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Safety for the Linear Thinker and the Frequently Injured

I am consistently asked, “Is it really possible to hit zero injuries?”  This can start a storm of opinions as evidenced on an online safety forum.  About a month ago I was conducting one of my ever-popular Facilitated Safety Discussions where I start with a blank white board and facilitate a safety discussion with supervisors and managers.  As usual, a guy in the room challenged the possibility of hitting zero injuries in the workplace.  He said, “I have never seen it (zero injuries) happen.”  At which point I told him that it happens every day.  This didn’t help because he was using a different formula.  To understand how to hit zero injuries in the workplace we must first think linearly and leave variables out of the equation.

P(A|B) is a conditional probability function in math that shows us there is a Probability (P) of Event A given Event B occurred.  Using this formula we could say that, if an employee does not identify a hazard in their workplace and it goes unmitigated (B), then there is a higher probability an injury (A) will occur.  So it makes sense that we need to reduce the hazards that increase the risk of probability of the event.  I am not a mathematician but this works for me and that is as deep as I am going to go into probability (because it is exhausting).

Simply put, if you want to reduce the possibility of injuries and your probability of hitting zero injuries you have to reduce Event B.  It also stands to reason that we must add another value (time) to reduce the variables.  So during the discussion previously mentioned I explained to the guy who never saw zero injuries that it happens each day in the workplace.  People do go home uninjured, and some do not.  When we look at employees who do get injured more than others we can see an increase in Event B (not recognizing the hazard and mitigating risk).  There is a certain variable called “luck,” but as the old saying goes, “The harder I work at something, the luckier I am.”

Many times my clients hire me to come in and talk to their frequently injured employees.  In my discussions with them, it is easy to see that they are like the guy in my recent safety discussion – they just don’t want to believe working with zero injuries is possible.  They tend to blame their injury on something other than their lack of being diligent about reducing the risk posed by a hazard.  It is simple, a hazard is something that can hurt you.  In my research I have determined that there are four categories that can be used to place hazards.  These are taught and discussed at length in my Hazard Recognition and Control Workshop:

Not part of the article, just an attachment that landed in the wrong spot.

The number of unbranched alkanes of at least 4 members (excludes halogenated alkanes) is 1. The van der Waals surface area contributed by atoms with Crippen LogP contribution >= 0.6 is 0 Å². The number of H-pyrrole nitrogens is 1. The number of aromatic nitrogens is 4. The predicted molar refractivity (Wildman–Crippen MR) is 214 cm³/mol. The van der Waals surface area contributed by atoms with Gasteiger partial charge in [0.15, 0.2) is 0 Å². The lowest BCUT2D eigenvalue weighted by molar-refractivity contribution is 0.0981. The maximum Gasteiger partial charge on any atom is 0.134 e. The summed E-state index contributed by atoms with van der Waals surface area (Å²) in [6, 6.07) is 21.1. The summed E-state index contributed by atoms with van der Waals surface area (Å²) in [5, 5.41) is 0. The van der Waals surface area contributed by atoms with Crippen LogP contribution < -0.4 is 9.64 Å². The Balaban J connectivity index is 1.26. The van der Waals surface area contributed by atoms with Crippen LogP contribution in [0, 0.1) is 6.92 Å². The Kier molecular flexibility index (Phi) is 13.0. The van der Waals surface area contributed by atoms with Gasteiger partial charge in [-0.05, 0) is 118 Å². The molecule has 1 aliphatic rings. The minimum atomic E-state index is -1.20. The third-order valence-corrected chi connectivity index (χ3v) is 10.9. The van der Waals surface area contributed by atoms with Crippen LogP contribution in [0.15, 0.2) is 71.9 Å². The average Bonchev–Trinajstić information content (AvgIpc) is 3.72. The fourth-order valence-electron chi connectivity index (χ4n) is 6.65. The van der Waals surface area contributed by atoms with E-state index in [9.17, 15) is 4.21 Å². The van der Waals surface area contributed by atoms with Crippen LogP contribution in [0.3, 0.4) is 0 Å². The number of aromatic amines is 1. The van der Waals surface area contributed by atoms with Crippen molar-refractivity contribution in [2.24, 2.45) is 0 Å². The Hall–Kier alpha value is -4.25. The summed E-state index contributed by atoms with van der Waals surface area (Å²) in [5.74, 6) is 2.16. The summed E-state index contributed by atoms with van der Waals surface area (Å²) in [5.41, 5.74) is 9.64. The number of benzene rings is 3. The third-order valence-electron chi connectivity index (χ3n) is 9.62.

1. Employees
  2. Equipment
  3. Environment
  4. Energy

There are other safety researchers, writers, consultants, and teachers who use eight to twelve categories and I am okay with that, but I want to keep it simple.  Zero injuries are possible when employees, supervisors, managers, and executives understand that to increase the possibility of sending everyone home the same way they came to work, hazard recognition and control is key.  For an organization to increase the probability of hitting the target of zero injuries more than not, personnel must understand the importance of risk mitigation activity and how to do it.  Otherwise the variables continue to increase during over a period of time.

I would like to help you increase the probability of hitting zero in your workplace…

If you would like to see how the Safety Institute can help train your personnel to understand the importance and the how-to of hazard recognition and control, consider scheduling a customized workshop at your location.

You can visit and learn about the workshop and read the responses from past participants.  You can also click on the link to Open Enrollment Opportunities on the page to see if there is a workshop near you.

Be Safe!

Carl Potter, CSP


2 Responses to Safety for the Linear Thinker and the Frequently Injured

  • Gayleen Lowe says:

    To equate the 4 e’s to a very simple idea, imagine the “employee” as you, the “equipment” as your car, the “environment” as a winter day with icy roads, and the “energy” as speed.

    it’s very easy to see the recipe for disaster here unless all hazards are mitigated. in this case, the decision to get on the road at all is a very important one. and where does that decision rest? With the “employee” or the “employer”?

    some things to mull over for those who are frequently injured (or “accident prone”) ……

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